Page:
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    sudo apt-get install icedtea-plugin

    I can execute it, it downloads the files. Cool. I need to install and approve a certificate for browsers. Easy. The app I installed runs this Mocca thing in the background. With this, I will be able to register on the site. I navigate there and it tries to start some Java Web App thing. They sure love Java in the Government. Chromium and Chrome will have none of that - looking at past security vulnerabilities, surely this wasn’t the best way to proceed with this whole thing? In Firefox, it crashes. I am pissed off.

    I repeat all the steps on Windows. It can run the jnlp file from the get-go, fortunately. This time, I use the kingslayer - Internet Explorer. I have to click away three security warnings before the Java App can launch in the browser. It loads… it loads… and then I get some cryptic Java runtime exception that I cannot inspect further.

    I am even more pissed off. Who in the world thought this was a good idea? If you want to make a population change their ways, you have to make it as easy and as comfortably as possible for them. Who in the world looked at all this, at all the steps necessary for the setup, all the applications to install, and said: “Yup, this will change how the government works. This is the future.”

    It hurts to think the state paid millions in money and countless hours in manwork to create such a turd. Why didn’t they bother looking at how other governments were doing these things at the time? The UK, for example, has an impressive history of e-Government. And then, the leading force and head of the certification authority in Austria who produced all this things, said in an interview how he doesn’t understand the criticism. He said, the system works, they even sold it to Liechtenstein. To Liechtenstein! I am sad for these poor souls (all 37.666 of them).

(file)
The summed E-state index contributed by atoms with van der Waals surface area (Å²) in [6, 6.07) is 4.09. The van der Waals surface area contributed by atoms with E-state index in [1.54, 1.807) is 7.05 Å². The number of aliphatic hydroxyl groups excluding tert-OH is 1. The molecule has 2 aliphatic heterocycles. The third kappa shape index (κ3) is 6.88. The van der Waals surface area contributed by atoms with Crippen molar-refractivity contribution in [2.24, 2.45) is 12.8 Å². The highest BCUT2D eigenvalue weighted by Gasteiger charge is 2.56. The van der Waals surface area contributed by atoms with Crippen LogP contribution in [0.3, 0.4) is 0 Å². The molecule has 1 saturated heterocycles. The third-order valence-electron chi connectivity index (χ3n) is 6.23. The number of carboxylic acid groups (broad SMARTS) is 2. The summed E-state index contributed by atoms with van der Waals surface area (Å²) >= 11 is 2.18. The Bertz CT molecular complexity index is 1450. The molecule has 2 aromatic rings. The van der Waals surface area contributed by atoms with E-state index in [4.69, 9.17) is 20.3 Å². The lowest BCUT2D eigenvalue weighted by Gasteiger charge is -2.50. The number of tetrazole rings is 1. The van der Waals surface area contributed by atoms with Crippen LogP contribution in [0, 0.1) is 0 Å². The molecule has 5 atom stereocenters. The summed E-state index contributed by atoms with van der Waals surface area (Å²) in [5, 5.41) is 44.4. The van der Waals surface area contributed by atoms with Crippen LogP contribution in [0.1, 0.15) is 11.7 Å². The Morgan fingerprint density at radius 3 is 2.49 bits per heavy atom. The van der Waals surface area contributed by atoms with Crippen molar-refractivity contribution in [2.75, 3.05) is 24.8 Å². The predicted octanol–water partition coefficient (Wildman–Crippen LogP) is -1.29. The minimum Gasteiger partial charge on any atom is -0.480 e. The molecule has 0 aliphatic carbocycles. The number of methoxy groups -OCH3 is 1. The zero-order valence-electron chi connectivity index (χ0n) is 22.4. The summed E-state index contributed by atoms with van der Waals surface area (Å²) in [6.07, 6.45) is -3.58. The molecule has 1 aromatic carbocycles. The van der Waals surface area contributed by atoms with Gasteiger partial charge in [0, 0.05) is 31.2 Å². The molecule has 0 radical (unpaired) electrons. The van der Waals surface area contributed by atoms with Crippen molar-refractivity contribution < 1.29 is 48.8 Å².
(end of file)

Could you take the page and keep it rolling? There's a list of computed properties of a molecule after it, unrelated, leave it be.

There’s no surprise the citizen card has been adopted by only 2.4% of the total population (Liechtenstein can be a considered a major win compared to this).

    Ok. I liked the idea to have this card, but I made a mistake in ignoring the outdated approach behind it. It baffles me however, that they do not just completely revoke the citizen card for the failure it is, and still put it as a viable option for things like public petitions.

    Anyway, next try: Mobile phone signature. It seems you can do everything with it as with the card - and it makes sense! All the banks use this form of 2 factor authentication. For activating this one, you have to identify with your passport at a local post or council. Luckily, I already did this once before so I have an authorized online post account, so it only takes two clicks. However, if you have not done such a thing before, it will be another one-time annoyance. In order to avoid going to the council, you have to go to the council first.